Archive for the 'Online political campaigning' Category

DLD Internet Politics Study

Monday, January 26th, 2009

For those interested in internet politics and online campaigning in Germany, the recently released “DLD Internet Politics Study” (article, PDF download) may be of interest.

I left the following comment to point out a slight error (re-posting it here while it’s awaiting approval):

DLD_Internet_Politics_20_01_09.pdf (page 18)

The study may contain a slight oversight.

On page 18 (PDF), the title suggests that the site “Can We Ask” somehow encouraged video dialogue with candidate Obama as part of the Obama campaign’s official toolkit (along with Flickr, Eventful and the other tools listed on the previous pages).

However, “Can We Ask” was a negative campaigning micro-site paid for by the Republican National Committee (RNC). According to Republican internet strategist David All, it was “an extremely clever deployment of YouTube to effectively hammer Barrack Obama by blending the RNC’s opposition research team with real questions submitted by real citizens.” (Source: http://bit.ly/3dcl)

The site is still live: http://net.gop.com/canweask/

The screenshot used in the study (see image above) does not show the disclaimer or footer information. But if you look closely the main link below the video include says “A Questionable Candidate” (in German: “ein zweifelhafter Kandidat”) which pretty much gives it away that this is not in support of Obama.

Nice to see that the presentation contains a few screenshots from the Flickr pool I created a few weeks ago.

New Flickr group: Online Campaigning in Germany (Internet-Wahlkampf in Deutschland)

Friday, December 19th, 2008

Following my efforts to collect a few snapshots and impressions from the recent US presidential (online) campaigns, I thought I’d start the same for Germany, where 2009 looks like it might be a big election year (federal parliament, president, various state parliaments, European parliament etc.).

Since I probably won’t have the time to cover everything, I started a new group on Flickr:

Online Campaigning in Germany (Internet-Wahlkampf in Deutschland)

This group tracks innovations and interest finds around online campaigning in Germany.

Diese Gruppe sammelt Innovationen und interessante Fundstücke rund um Internet-Wahlkampf in Deutschland.

It’s open for anyone to join and contribute.

While many doubt that Germany is ready for significant advances in fully embracing the internet as the tool for political campaigns in 2009 (if ever), I am pretty confident that a few candidates will figure it out.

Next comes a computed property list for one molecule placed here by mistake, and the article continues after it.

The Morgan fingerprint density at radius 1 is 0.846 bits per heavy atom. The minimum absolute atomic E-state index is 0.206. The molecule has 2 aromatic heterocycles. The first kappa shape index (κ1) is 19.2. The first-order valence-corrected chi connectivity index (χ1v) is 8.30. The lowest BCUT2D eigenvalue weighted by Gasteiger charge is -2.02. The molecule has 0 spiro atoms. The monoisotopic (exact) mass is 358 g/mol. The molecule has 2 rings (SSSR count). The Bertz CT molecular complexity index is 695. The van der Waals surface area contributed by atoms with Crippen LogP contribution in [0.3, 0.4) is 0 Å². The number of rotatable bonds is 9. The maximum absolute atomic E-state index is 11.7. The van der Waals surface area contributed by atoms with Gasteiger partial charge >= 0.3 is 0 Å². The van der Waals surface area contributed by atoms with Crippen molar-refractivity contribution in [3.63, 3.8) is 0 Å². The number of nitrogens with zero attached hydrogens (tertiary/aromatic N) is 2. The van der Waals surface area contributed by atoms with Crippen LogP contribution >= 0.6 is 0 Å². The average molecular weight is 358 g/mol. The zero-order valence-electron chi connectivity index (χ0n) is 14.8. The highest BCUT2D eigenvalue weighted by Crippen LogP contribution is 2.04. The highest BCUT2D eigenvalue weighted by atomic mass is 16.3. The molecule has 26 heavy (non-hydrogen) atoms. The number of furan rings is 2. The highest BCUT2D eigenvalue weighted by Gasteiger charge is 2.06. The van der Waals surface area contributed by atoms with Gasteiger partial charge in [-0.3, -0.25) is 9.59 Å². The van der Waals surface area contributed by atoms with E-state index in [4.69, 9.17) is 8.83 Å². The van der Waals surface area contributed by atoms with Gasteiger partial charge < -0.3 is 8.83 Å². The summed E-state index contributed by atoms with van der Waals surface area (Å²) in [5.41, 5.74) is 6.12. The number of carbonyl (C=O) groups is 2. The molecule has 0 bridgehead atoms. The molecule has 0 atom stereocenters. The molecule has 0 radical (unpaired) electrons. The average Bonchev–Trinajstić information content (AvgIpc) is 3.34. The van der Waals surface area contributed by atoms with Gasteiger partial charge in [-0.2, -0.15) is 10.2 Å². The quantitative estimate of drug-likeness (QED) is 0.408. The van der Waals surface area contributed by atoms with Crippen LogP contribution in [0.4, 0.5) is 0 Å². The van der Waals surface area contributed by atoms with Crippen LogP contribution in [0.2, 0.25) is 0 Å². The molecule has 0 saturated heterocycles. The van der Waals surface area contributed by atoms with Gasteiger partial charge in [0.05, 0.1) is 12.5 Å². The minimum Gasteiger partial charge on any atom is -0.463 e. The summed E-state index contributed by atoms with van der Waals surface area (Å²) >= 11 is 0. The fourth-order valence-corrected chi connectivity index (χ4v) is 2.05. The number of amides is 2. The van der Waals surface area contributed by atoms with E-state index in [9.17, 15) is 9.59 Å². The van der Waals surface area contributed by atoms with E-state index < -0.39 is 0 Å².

Either way, let’s see what evidence we can find together.

PolitCamp Graz: May 30-31, 2008 in Graz, Austria

Friday, January 18th, 2008

About PolitCamp Graz (in German):

Das PolitCamp soll eine Unkonferenz zum Thema Politische Kommunikation im Web 2.0 werden, wobei die detaillierte inhaltliche Vorbereitung Sache der Teilnehmer ist. Dazu ist dieses Wiki da. Wir hoffen, dass viele Besucher kommen, für die Unkonferenzen dieses Typs neu sind: z.B. politisch Aktive, PR-Leute und Journalisten.

Bei einer Session auf dem letzten Wiener BarCamp haben wir Ideen für das PolitCamp gesammelt. Sehr gut hat mir dort die Formulierung gefallen: zeigen, was mit Web 2.0-Mitteln in der politischen Kommunikation heute möglich ist. Ein wichtiges Thema wird sicher auch der long tail der politischen Kommunikation sein: Wie kann die unbekannte Expertin das Web zur politischen Kommunikation nutzen, wie können die Betroffenen der Politik öffentlich kommunizieren?

I’ve taken the liberty to add the event to Upcoming.

Meet me at SXSW Interactive, March 7-11, 2008 in Austin, Texas

Thursday, January 17th, 2008

Just signed up for SXSW Interactive 2008.

Last year was a lot of fun, so looking very much forward to going again this year. SXSW 2007 was when Twitter really took off. See a list of Twitterers attending this year’s conference here: http://sxswtwitter.pbwiki.com. Given their recent performance issues during Steve Job’s keynote at Mac World, it’ll be interesting to watch whether the service will be as reliable and fun as it was last year. And fun it was, with half of Twitter’s then-userbase congregated in the same city (in a way, it almost felt like a location-based service). So here’s to hoping they can figure things out.

Also, if you’re coming to SXSW from Europe, I’m organizing Kraut by Southwest, a little get-together for the German and European community on Monday, March 11 (see Upcoming or Facebook for details).

SXSW will be my third event on this trip, following eDemocracyCamp (provided it actually happens, sign up on the wiki, Upcoming or on Facebook if you’re interested) and Politics Online Conference 2008, both of which will be held in Washington DC.